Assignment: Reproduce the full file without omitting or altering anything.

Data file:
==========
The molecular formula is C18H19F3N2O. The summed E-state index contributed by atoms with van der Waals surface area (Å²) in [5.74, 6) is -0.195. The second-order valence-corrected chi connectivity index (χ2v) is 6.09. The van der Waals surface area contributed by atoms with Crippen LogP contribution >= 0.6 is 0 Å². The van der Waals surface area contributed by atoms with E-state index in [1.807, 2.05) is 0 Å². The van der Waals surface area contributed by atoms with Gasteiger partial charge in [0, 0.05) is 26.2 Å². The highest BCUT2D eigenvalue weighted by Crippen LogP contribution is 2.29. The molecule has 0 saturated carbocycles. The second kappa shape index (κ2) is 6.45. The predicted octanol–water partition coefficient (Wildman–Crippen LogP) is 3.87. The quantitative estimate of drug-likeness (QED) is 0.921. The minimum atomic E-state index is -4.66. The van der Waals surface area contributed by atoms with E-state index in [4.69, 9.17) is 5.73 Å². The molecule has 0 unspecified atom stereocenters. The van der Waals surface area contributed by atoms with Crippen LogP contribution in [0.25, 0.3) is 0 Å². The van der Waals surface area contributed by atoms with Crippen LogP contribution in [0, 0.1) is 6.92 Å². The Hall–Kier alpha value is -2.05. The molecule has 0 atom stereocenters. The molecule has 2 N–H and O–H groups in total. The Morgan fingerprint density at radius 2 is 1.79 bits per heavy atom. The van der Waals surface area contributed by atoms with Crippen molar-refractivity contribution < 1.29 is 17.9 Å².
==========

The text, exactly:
The molecular formula is C18H19F3N2O. The summed E-state index contributed by atoms with van der Waals surface area (Å²) in [5.74, 6) is -0.195. The second-order valence-corrected chi connectivity index (χ2v) is 6.09. The van der Waals surface area contributed by atoms with Crippen LogP contribution >= 0.6 is 0 Å². The van der Waals surface area contributed by atoms with E-state index in [1.807, 2.05) is 0 Å². The van der Waals surface area contributed by atoms with Gasteiger partial charge in [0, 0.05) is 26.2 Å². The highest BCUT2D eigenvalue weighted by Crippen LogP contribution is 2.29. The molecule has 0 saturated carbocycles. The second kappa shape index (κ2) is 6.45. The predicted octanol–water partition coefficient (Wildman–Crippen LogP) is 3.87. The quantitative estimate of drug-likeness (QED) is 0.921. The minimum atomic E-state index is -4.66. The van der Waals surface area contributed by atoms with E-state index in [4.69, 9.17) is 5.73 Å². The molecule has 0 unspecified atom stereocenters. The van der Waals surface area contributed by atoms with Crippen LogP contribution in [0.25, 0.3) is 0 Å². The van der Waals surface area contributed by atoms with Crippen LogP contribution in [0, 0.1) is 6.92 Å². The Hall–Kier alpha value is -2.05. The molecule has 0 atom stereocenters. The molecule has 2 N–H and O–H groups in total. The Morgan fingerprint density at radius 2 is 1.79 bits per heavy atom. The van der Waals surface area contributed by atoms with Crippen molar-refractivity contribution < 1.29 is 17.9 Å².